A Migration Dilemma
by Alejandro Lorca
& Martin Jerch
Over the last decade, immigration from southern
Mediterranean countries has become a mayor challenge for policymakers in the
European Union and its member states. This is due primarily to cultural and
According to the most recent Organisation for Economic Co-operation and
Development annual report on Tendaces des Migrations Internationale,
since the second half of the 1990s migration flows continue to grow, despite
economic deterioration. A slight stagnation of international flows can be
observed during 2002. For the long term it seems very difficult to assess
the effect of the economic situation on migration flows.
The 1973 oil crisis can be considered a migration watershed. Before the
crisis, migration flows were explained as a response to fluctuations in
business cycles. As a consequence of the crisis, this relationship no longer
works. One reason may be that the liberalization of world trade increased
competition between industrialized countries. Higher interest rates as well
as the restructuring of the global labor market in the 1980s led to growing
unemployment rates and an increasing demand for qualified labor forces.
Simultaneously, the limits of the welfare state became more and more
evident. These changes in the labor demand and labor environment reduced the
demand for migrant workers. Meanwhile new social conflicts emerged between
immigrants and nationals, particularly in France. Indeed, a profound
transformation of hosting countries' societies can be observed through the
existence of immigrants.
If we compare the age structures of both shores of the Mediterranean basin,
a complementary demographic relationship can be identified. In southern
Mediterranean countries the societies are characterized by a very young age
structure (about a third of the total population is younger than 15 years),
while in the northern part we find an increasingly “aging” population (about
18 percent of the total population is older than 65 years). Population
growth rates affirm the continuation of this trend. Demographic growth in
Europe is nearly at a standstill, while the growth rates in North Africa
range between 1.09 and 2.39 per annum in Tunisia and Libya, respectively.
If we now take a closer look at the relationship between the demands of
European labor markets and immigration, it seems that the linkage between
economic security and migration--the perceived threat of competition with
nationals of host countries in the labor market--is now rejected by a
recently published opinion poll carried out by Eurobarometer. According to
this survey, 56 percent of the Europeans interviewed agreed with the
affirmation that we need immigrants to work in some sectors of the economy.
The breakdown by socio-demographic factors shows that education strongly
influences these opinions. Highly educated Europeans tend to agree more than
Europeans with lower educational levels, who presumably perceive immigrants
as more direct competition in the labor market due to the economic sectors
where immigrants usually are employed. As the survey stresses, self-employed
persons are more likely to respond positively to a question about the
necessity of immigrants in the labor market than for example manual workers.
It is necessary to underline that these are perceptions; other studies have
shown that most immigrants are doing jobs nationals often are unwilling to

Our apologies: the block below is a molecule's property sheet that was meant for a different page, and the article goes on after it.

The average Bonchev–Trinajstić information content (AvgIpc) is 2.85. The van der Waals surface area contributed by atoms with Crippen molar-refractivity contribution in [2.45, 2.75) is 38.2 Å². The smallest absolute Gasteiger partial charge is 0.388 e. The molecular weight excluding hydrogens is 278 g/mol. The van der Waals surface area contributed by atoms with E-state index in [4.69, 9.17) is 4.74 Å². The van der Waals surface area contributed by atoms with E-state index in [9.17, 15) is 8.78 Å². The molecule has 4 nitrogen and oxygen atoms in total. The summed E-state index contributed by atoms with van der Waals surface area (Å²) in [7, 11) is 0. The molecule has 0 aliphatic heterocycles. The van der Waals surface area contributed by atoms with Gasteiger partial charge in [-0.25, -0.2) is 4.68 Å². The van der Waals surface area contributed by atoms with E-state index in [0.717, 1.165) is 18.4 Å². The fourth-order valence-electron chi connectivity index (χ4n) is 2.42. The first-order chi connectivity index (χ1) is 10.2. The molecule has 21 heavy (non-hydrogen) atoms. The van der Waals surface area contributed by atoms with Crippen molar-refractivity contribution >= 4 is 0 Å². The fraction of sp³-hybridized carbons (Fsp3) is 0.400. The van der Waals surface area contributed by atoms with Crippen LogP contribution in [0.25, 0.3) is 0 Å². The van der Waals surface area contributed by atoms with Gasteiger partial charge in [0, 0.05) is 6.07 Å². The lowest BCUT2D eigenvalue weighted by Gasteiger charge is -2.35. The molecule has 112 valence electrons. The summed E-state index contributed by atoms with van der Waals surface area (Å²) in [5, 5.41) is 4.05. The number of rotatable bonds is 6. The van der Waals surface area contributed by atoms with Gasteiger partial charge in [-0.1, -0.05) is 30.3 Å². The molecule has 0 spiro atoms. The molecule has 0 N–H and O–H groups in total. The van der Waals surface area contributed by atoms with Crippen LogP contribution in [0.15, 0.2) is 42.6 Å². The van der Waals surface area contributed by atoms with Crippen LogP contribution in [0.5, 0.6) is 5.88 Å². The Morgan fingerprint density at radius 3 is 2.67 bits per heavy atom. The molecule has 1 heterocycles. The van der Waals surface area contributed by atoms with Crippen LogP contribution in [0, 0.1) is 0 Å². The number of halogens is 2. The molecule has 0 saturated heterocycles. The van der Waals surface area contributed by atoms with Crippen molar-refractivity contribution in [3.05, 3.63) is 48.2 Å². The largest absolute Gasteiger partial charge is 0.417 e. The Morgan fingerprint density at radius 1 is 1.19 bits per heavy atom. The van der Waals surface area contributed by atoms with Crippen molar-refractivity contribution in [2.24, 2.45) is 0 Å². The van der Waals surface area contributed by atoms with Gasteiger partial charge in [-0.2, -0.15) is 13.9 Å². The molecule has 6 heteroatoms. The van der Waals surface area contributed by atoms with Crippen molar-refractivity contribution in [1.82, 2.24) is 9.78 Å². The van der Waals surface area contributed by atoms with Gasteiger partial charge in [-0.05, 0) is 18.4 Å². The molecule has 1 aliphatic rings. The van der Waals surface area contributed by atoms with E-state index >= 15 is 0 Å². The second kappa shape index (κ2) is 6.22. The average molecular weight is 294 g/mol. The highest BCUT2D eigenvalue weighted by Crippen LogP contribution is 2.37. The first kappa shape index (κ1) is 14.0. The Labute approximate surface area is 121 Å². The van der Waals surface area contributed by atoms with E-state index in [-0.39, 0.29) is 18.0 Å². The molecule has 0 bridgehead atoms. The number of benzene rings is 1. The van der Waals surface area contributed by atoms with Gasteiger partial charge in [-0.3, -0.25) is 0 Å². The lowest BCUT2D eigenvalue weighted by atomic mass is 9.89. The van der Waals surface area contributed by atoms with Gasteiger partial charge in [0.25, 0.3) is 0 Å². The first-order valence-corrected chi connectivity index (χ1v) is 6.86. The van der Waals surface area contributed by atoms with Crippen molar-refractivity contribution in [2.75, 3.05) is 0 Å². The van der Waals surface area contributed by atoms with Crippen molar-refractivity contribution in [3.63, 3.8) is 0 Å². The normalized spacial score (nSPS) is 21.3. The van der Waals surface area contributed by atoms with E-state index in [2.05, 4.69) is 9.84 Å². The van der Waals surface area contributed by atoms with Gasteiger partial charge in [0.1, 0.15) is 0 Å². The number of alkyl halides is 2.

The distribution of economic sectors where immigrants are employed varies
considerably. This is also due to the different economic structures of the
host countries. If we compare for example Germany and Spain, it is quite
obvious that in Spain there are far more immigrants working in agriculture
and tourism than in Germany, and in turn, the majority of immigrants in
Germany work in the manufacturing industries.
This recent survey does not break down the immigrants by their countries of
origin. Herein lies an important point concerning immigration flows from the
southern Mediterranean Arab states and the issue of racism and xenophobia
towards them. Another Eurobarometer opinion poll from 1997- -stereotypes and
attitudes can be assumed to change very slowly--reveals that nearly 33
percent of Europeans openly described themselves as “quite racist” or “very
racist”. Particularly after 9/11, these attitudes are above all addressed
towards the Muslim communities living in Europe, due to their different
appearance and cultural behavior. The case of Spain clearly shows this:
Moroccans are at the bottom of the list of sympathy towards foreigners
living there. The March 11 Madrid terrorist attacks and the link to Islamic
terrorists from Morocco probably will increase hostile attitudes in Spanish
society towards the Moroccan minority living in the country. In the
aftermath of the bombing some Spanish media reported xenophobic attacks;
more and more Moroccans in Spain expressed their increasing fear of
suffering such attacks.
We need to improve our policies and strategies of integration of immigrant
minorities into our societies. These policies should be based on
non-discrimination, the right to express cultural identity, and no
marginalization. Concerning the Euro-Mediterranean Partnership, a cultural
dialogue in order to learn about each other is more necessary than ever.
18/3/2004 - Prof. Dr. Alejandro Lorca is professor for
economics and international relations at the Universidad Autonoma de Madrid.
Dr. Martin Jerch is research fellow at the Mediterranean Governance
Evaluation Project at the Universidad Autonoma de Madrid.
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